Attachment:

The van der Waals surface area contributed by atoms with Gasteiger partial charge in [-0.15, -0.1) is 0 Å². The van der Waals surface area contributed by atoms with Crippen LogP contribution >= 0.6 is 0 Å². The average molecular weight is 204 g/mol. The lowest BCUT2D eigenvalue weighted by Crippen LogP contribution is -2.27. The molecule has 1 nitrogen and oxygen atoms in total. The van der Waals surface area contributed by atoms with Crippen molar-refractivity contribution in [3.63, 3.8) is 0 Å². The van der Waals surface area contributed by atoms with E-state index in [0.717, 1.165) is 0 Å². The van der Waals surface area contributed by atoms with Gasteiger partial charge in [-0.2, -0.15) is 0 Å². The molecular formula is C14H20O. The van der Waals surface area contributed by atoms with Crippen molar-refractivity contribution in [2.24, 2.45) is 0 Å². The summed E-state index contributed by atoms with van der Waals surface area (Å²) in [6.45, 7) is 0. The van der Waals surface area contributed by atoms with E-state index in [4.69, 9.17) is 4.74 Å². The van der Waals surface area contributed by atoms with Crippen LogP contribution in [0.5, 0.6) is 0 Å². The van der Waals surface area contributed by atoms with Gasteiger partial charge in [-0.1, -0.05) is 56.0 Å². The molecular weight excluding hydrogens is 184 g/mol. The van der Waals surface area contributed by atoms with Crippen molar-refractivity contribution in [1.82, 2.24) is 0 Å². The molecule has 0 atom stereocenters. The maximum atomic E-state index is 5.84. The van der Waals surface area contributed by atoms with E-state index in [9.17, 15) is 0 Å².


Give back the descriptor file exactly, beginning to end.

The van der Waals surface area contributed by atoms with Gasteiger partial charge in [-0.15, -0.1) is 0 Å². The van der Waals surface area contributed by atoms with Crippen LogP contribution >= 0.6 is 0 Å². The average molecular weight is 204 g/mol. The lowest BCUT2D eigenvalue weighted by Crippen LogP contribution is -2.27. The molecule has 1 nitrogen and oxygen atoms in total. The van der Waals surface area contributed by atoms with Crippen molar-refractivity contribution in [3.63, 3.8) is 0 Å². The van der Waals surface area contributed by atoms with E-state index in [0.717, 1.165) is 0 Å². The van der Waals surface area contributed by atoms with Gasteiger partial charge in [-0.2, -0.15) is 0 Å². The molecular formula is C14H20O. The van der Waals surface area contributed by atoms with Crippen molar-refractivity contribution in [2.24, 2.45) is 0 Å². The summed E-state index contributed by atoms with van der Waals surface area (Å²) in [6.45, 7) is 0. The van der Waals surface area contributed by atoms with E-state index in [4.69, 9.17) is 4.74 Å². The van der Waals surface area contributed by atoms with Crippen LogP contribution in [0.5, 0.6) is 0 Å². The van der Waals surface area contributed by atoms with Gasteiger partial charge in [-0.1, -0.05) is 56.0 Å². The molecular weight excluding hydrogens is 184 g/mol. The van der Waals surface area contributed by atoms with Crippen molar-refractivity contribution in [1.82, 2.24) is 0 Å². The molecule has 0 atom stereocenters. The maximum atomic E-state index is 5.84. The van der Waals surface area contributed by atoms with E-state index in [9.17, 15) is 0 Å².